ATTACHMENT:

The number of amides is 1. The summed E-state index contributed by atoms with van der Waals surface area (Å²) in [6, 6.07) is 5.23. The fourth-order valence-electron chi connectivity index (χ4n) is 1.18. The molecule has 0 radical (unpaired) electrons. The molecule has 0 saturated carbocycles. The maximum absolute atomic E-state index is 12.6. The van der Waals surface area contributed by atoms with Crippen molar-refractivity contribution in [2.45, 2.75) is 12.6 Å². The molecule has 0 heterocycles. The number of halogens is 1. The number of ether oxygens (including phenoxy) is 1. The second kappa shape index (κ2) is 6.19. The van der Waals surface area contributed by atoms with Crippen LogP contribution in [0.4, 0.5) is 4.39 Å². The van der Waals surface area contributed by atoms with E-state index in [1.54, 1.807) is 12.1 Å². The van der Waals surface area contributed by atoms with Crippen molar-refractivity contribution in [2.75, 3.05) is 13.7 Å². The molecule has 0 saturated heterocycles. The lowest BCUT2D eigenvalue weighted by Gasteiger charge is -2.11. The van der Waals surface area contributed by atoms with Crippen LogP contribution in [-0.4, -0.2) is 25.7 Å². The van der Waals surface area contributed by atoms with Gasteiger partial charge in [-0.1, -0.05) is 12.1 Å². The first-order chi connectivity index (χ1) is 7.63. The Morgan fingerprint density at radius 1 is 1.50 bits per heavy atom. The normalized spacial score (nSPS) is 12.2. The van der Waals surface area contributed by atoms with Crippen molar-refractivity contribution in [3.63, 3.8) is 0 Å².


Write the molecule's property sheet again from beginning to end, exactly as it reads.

The number of amides is 1. The summed E-state index contributed by atoms with van der Waals surface area (Å²) in [6, 6.07) is 5.23. The fourth-order valence-electron chi connectivity index (χ4n) is 1.18. The molecule has 0 radical (unpaired) electrons. The molecule has 0 saturated carbocycles. The maximum absolute atomic E-state index is 12.6. The van der Waals surface area contributed by atoms with Crippen molar-refractivity contribution in [2.45, 2.75) is 12.6 Å². The molecule has 0 heterocycles. The number of halogens is 1. The number of ether oxygens (including phenoxy) is 1. The second kappa shape index (κ2) is 6.19. The van der Waals surface area contributed by atoms with Crippen LogP contribution in [0.4, 0.5) is 4.39 Å². The van der Waals surface area contributed by atoms with E-state index in [1.54, 1.807) is 12.1 Å². The van der Waals surface area contributed by atoms with Crippen molar-refractivity contribution in [2.75, 3.05) is 13.7 Å². The molecule has 0 saturated heterocycles. The lowest BCUT2D eigenvalue weighted by Gasteiger charge is -2.11. The van der Waals surface area contributed by atoms with Crippen LogP contribution in [-0.4, -0.2) is 25.7 Å². The van der Waals surface area contributed by atoms with Gasteiger partial charge in [-0.1, -0.05) is 12.1 Å². The first-order chi connectivity index (χ1) is 7.63. The Morgan fingerprint density at radius 1 is 1.50 bits per heavy atom. The normalized spacial score (nSPS) is 12.2. The van der Waals surface area contributed by atoms with Crippen molar-refractivity contribution in [3.63, 3.8) is 0 Å².